As for your complaints that you were treated unfairly and endured name-calling, what exactly do you expect when you sign up for our forum for the sole purpose of making fun of us on our own site? Why on earth would you think you deserve to be treated with respect when you can't even give us that courtesy in our own "virtual house"? If you want an intelligent, civil discussion, we'll be more than happy to talk with you... as long as you afford us the respect we deserve. I for one love a good juicy debate, especially about something I'm passionate about. Why not give us a try instead of just writing us off as crazies? Not all of us at the forum are fanatical and spend hours writing fanfic or drawing suggestive pictures. I can agree with you on that point that it gets a little scary. Most of us just enjoy discussing the books. Give us a shot will ya?

True Crime Weblog Admin (Steve Huff) said...

Hi --

My wife will be angry with me for doing this, but hopefully what I write will contain some of the civility missing from other comments.

Considering the fact that my wife is Ms. Huff, I will make the effort.

I said she'd be angry because she doesn't want it to seem as if she sent me over here. She did not. In fact, she requested I do the opposite, because she knows I can be uncivil with the best of them.

Dana was reading the Potter books for quite some time, and every time she finished one, she would prod me to read them. One cannot tell such a thing over the internet, but my wife is not a person who 'prods' others.

Eventually I gave in. I'd made it a point to never read fiction aimed at young people -- since I was about 15 or so, in fact. It felt positively weird to even bother opening up the first Potter book.

I thought I would be in store for something primed to aim at a young person's need for the world to remain simple, something I'd not be able to suspend my disbelief long enough to enjoy. Instead I was hooked.

That said, I'm not part of the 'fandom.' I am not part of any fandom that I can think of. But I will say that I disagree with any accusations of vacuity leveled at the Potter-heads. JK Rowling had an original, unique idea, and she has managed to do something few writers have the energy to do, create that ephemeral sense of her imagined world being true, at least unto itself. By the time I read "Order of the Phoenix" I was convinced that what was going on was brilliant, because within this utterly fantastic world, Harry was still behaving like a recognizable, complex, real teen.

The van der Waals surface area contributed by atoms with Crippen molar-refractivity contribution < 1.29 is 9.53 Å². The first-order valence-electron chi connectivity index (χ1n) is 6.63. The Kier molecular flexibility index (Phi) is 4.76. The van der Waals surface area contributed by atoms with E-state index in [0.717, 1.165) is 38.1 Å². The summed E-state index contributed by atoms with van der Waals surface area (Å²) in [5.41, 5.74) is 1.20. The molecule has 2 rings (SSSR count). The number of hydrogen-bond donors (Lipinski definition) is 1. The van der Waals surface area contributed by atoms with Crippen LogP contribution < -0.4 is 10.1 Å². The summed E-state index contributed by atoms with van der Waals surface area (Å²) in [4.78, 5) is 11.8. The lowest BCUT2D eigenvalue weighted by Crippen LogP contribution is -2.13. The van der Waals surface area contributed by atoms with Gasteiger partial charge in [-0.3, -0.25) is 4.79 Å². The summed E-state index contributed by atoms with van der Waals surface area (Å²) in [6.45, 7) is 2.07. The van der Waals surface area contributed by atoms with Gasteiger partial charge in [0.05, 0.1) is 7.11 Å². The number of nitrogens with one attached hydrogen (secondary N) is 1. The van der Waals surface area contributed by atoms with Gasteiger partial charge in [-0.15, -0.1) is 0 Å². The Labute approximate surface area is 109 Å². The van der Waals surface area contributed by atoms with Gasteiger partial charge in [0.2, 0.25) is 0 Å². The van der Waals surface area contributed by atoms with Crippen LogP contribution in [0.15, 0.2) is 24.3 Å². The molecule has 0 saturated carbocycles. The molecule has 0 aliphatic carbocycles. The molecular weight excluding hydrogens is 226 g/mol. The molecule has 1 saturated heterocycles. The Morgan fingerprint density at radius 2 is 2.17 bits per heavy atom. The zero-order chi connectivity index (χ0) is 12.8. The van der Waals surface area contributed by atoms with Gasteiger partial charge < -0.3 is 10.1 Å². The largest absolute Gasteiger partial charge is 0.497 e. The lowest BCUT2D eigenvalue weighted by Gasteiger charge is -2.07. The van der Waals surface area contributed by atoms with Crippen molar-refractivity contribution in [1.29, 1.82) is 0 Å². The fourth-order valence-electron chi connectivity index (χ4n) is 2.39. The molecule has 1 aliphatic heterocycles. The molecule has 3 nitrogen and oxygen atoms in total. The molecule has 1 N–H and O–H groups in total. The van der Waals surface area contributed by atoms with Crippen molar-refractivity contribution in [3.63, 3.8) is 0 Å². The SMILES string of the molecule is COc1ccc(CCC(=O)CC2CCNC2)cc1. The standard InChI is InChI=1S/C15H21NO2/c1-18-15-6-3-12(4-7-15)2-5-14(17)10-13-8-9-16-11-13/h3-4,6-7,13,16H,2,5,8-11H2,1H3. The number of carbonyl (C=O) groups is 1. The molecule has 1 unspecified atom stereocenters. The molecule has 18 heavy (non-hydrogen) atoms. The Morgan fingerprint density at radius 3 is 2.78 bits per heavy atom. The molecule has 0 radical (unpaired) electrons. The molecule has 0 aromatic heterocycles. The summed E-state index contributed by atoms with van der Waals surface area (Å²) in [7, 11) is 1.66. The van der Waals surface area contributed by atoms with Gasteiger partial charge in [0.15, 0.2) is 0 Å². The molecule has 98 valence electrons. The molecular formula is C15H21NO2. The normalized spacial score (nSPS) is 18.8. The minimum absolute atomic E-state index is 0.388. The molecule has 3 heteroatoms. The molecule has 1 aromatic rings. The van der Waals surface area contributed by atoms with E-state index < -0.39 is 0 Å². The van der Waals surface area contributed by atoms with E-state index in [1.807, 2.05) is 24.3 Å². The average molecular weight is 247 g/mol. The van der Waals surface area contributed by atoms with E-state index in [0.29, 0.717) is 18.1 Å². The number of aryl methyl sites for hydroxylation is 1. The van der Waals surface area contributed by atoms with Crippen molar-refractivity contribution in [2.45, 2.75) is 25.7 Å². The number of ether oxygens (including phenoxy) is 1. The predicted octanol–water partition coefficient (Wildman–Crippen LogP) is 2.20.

Insulting you is pointless, and I'm sorry that some in the fandom have done so. However, I must say that since your intellect and discernment seem to obviously be a point of pride, perhaps you could direct them both towards less vulnerable targets. I could easily dissect how the weaving together of myth, symbology and folklore have turned the "Harry Potter Universe" into the understandably entertaining and fascinating place it is, but that would probably just prompt more boring debate.

The fact is, when you take aim at something like the Harry Potter fandom, there is no way others will perceive it as anything but a kind of bullying.

The internet has made it so that sometimes that perception of bullying can be turned back on the "bully" in a big way, and that sounds like the case here.

A lot of the fans are teens, a lot of them are young, and they haven't developed particularly complex approaches to life, yet. However, many fans are intelligent adults who understand that the novels are compelling because they work on a deeper, universal level. Reading a Potter novel, I often think of a great Aunt I had who ran an antiques shop. Her home was a wealth of old knick-knacks and furniture, all neatly kept and displayed, and everywhere you looked, there was something interesting to see. And behind that object, there was inevitably a deep and meaningful history. It was the kind of place a curious kid hated to leave. Harry Potter books resurrect that feeling, for me.

Don't take either yourself or the fans giving you hell too seriously. It's only the internet. I write about people that are sometimes still free and may have committed murder. If you think some of the Potter fans are giving you a hard time, you haven't seen anything.

I will say this; if you are going to write something that is either implied or open criticism and it includes a blogger who also teaches english to gifted teens (Ms. Huff), I would recommend you go back and check all your spelling and grammar carefully. People who have such things pointed out to them want to claim that doing so is petty, but I assure you, it isn't -- as a working writer, I can tell you that every representation you make in public of your own work will ultimately matter, including your blogging.

And to have any easily-noticed mistakes of that sort is also just more ammo for anyone who doesn't agree with, or like what you have written.

Ahistoricality said...

Ashley: If I didn't want anonymous comments, I'd disable them entirely, or delete a lot more of them. If I didn't believe in the liberating power of anonymity, I'd do this under my own name, after all. .... But I didn't sign up at DiagonAlley to poke fun, but to redirect the discussion in what (as it turns out) has been a much more fruitful (and even a bit more civil) direction. I was already a subject of discussion there; it's only fair that I be able to participate. And the abuse predates my signing up, so whatever logic you're using there doesn't really stand up to chronology.